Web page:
To reduce CO2 emissions in the long term and at the same time meet rising demand, the global aluminium industry must invest in production technologies and in the process chain. In its latest report, the International Aluminium Institute (IAI) identifies three approaches.
In its report "Aluminium Sector Greenhouse Gas Pathways to 2050", the IAI outlines three emission reduction pathways for the aluminium industry. The goal is to reduce CO2 emissions by about 80 % over the next three decades.
At the same time, the IAI predicts an increasing demand for aluminium products: In the coming decades, the global demand for primary aluminium will increase by up to 40 %, and the amount of recycled aluminium will even more than triple by 2050.
Over the past two years, a working group of IAI member companies and regional associations has been working to formulate ways to achieve the global climate targets. Under the title "Aluminium Sector Greenhouse Gas Pathways to 2050", the report now available presents three pathways:
1. Electricity decarbonisation
More than 60 per cent of the aluminium sector's 1.1 billion tonnes of CO2 emissions come from the generation of electricity consumed during the smelting process. Decarbonised electricity generation and the use of Carbon Capture Utilisation and Storage (CCUS) offer the greatest opportunity to reduce emissions to near zero by 2050, according to IAI.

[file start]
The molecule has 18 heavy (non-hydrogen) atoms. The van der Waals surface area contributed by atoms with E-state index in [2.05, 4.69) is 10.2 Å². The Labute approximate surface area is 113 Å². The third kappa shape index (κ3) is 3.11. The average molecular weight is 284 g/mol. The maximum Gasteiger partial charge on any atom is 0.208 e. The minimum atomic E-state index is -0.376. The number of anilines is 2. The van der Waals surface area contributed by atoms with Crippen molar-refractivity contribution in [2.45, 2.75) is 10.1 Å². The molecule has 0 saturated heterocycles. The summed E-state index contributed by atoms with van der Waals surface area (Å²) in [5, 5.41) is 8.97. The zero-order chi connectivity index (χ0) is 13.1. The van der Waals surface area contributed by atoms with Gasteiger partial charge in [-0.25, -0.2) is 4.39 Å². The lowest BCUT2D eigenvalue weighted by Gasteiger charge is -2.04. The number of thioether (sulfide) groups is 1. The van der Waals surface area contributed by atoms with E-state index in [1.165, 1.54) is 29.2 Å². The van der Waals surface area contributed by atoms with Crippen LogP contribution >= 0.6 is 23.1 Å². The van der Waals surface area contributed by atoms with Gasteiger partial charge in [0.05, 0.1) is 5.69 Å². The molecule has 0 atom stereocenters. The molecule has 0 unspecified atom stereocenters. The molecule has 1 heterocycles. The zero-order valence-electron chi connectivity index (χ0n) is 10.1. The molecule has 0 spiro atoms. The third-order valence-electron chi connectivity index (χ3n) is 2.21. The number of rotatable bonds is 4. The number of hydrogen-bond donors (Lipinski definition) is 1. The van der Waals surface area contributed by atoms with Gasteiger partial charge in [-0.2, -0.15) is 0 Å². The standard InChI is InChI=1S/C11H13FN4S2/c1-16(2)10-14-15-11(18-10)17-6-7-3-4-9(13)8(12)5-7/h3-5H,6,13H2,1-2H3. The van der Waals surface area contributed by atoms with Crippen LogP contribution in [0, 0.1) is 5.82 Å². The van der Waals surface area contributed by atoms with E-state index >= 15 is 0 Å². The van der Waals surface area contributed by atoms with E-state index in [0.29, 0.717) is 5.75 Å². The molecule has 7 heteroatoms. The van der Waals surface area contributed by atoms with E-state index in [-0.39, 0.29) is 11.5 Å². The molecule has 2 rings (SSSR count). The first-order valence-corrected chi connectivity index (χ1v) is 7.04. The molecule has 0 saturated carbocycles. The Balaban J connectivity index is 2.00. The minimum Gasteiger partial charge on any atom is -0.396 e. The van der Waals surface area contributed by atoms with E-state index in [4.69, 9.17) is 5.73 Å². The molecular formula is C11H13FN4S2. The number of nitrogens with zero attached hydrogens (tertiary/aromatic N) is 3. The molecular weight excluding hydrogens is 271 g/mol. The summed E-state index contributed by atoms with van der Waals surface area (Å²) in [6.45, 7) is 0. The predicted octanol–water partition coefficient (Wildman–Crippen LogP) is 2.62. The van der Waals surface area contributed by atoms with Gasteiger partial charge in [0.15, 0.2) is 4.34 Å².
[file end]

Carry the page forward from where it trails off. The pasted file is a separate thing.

2. Direct emissions
Emissions from fuel combustion account for 15% of the industry's emissions. Here electrification, conversion to green hydrogen and CCUS (the capture of carbon dioxide particularly from combustion exhaust and its use in further chemical processes) offer the best results. Process emissions account for another 15% and require the use of new technologies. These emissions, as well as those from transport and raw materials, need to be reduced by 50-60% by 2050 compared to a business-as-usual (BAU) baseline.
3. Recycling and resource efficiency
Increasing collection rates to near 100% and making further progress on resource efficiency by 2050 would reduce the demand for primary aluminium by 20% compared to the BAU scenario - which in turn would reduce emissions in this sector by a further 300 million tonnes of CO2 per year.
Read the complete report "Aluminium Sector Greenhouse Gas Pathways to 2050" (PDF)
Further information: www.world-aluminium.org